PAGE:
Sipho Mabena

By Sipho Mabena

Premium Journalist


SA Navy recruitment drive: Youth inhibited by lack or poor management of facilities

In urban areas where there are swimming facilities, many are not being properly maintained and in rural areas, they do not exist.


What has sunk the prospects of scores of SA Navy diving hopefuls is not the inability to swim but the lack of facilities to open up possibilities, which inhibits young people’s developmental and career prospects. Despite making the academic cut of the selection process, Olebogeng Mathe could not make the 300m swim in eight minutes on the first day of the Mpumalanga leg of the SA Navy recruitment drive trials in Mbombela. SA Navy diving squad requirements On the first day of the trials on Monday, he swam two laps of the required six laps of the 50m Olympic-size swimming…

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What has sunk the prospects of scores of SA Navy diving hopefuls is not the inability to swim but the lack of facilities to open up possibilities, which inhibits young people’s developmental and career prospects.

Despite making the academic cut of the selection process, Olebogeng Mathe could not make the 300m swim in eight minutes on the first day of the Mpumalanga leg of the SA Navy recruitment drive trials in Mbombela.

SA Navy diving squad requirements

On the first day of the trials on Monday, he swam two laps of the required six laps of the 50m Olympic-size swimming pool and displayed potential, but the requirements for the SA Navy diving squad are stringent.

So Mathe came back yesterday to give it another shot and swam four laps, with his determination impressing the selectors.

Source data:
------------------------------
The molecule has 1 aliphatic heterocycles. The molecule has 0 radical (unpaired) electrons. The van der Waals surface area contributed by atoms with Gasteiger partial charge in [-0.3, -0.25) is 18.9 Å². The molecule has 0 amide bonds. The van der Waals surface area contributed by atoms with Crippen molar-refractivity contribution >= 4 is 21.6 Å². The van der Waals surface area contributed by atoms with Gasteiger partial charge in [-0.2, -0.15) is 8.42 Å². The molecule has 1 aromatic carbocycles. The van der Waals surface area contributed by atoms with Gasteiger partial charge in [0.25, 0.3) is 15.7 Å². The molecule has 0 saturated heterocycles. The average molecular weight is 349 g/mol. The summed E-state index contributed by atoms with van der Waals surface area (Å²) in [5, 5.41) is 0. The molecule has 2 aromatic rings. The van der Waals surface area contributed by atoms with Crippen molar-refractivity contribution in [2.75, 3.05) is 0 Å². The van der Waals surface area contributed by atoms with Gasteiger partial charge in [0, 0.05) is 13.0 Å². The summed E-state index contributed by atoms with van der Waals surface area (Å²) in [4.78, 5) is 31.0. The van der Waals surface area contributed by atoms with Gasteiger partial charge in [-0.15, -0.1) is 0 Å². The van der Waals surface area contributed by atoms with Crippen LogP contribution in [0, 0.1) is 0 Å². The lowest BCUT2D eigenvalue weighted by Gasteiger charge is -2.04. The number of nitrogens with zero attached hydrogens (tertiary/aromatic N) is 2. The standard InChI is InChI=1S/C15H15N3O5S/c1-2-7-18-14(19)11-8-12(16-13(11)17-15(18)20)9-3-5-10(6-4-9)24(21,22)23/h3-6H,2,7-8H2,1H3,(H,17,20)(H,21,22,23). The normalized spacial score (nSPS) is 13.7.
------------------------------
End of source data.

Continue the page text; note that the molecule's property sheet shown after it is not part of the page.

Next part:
ALSO READ: SA Navy recruitment drive: Some applicants had to be rescued from swimming pool

“I try very hard but my arms fail me. My muscles get sore and I just cannot keep going,” he said yesterday.

The only problem with Mathe’s performance was fitness due to lack of training and practice, with the public Van Riebeeck Park swimming pool in Mbombela, less than 30km from where he stays.

Mathe qualified for the academic phase (matric with pure mathematics), he is within the 18 to 22 age threshold, but his failing swim brought his dreams to a halt.

“I did not even know there was a public swimming pool I can use every day for free. I learnt to swim in a river and I jump in whenever I get a chance to swim,” he said.

ALSO READ: SA Navy on recruitment drive for divers

Mathe has a few days to master the 300m swim, so he could give it another shot when the recruitment drive goes to KwaZulu-Natal’s Kings Park swimming pool on 18-19 May. He is 22 this year and his age will soon automatically disqualify him, so he has to give it his all to get in the 2023 intake.

“I want this. I am going to train and go to KZN. I will follow them till the last day,” vowed Mathe.

Poor management of facilities

While aspiring to reach greater heights and make something of their lives, young people are inhibited by the lack or poor management of facilities.

In urban areas where there are swimming facilities, many are not being properly maintained and in rural areas, they do not exist, more than two decades after democracy.

For instance, the City of Joburg was informed at least two weeks in advance that the SA Navy would need the Pimville swimming pool in Soweto to conduct the selection process on 8 and 9 May.

However, they found the swimming pool filthy and the trials had to be moved to Lenasia.

The facilities manager did not even bother to inform the SA Navy that the pool was not suitable for swimming, with an alternative venue having to be found immediately.

ALSO READ: SANDF blames Covid-19 impact as recruitment programme gets halted

In Potchefstroom in the North West, the pool was also found unmaintained and filthy, with the selection drive having to be taken elsewhere when the SA Navy arrived on 27 April.

– siphom@citizen.co.za

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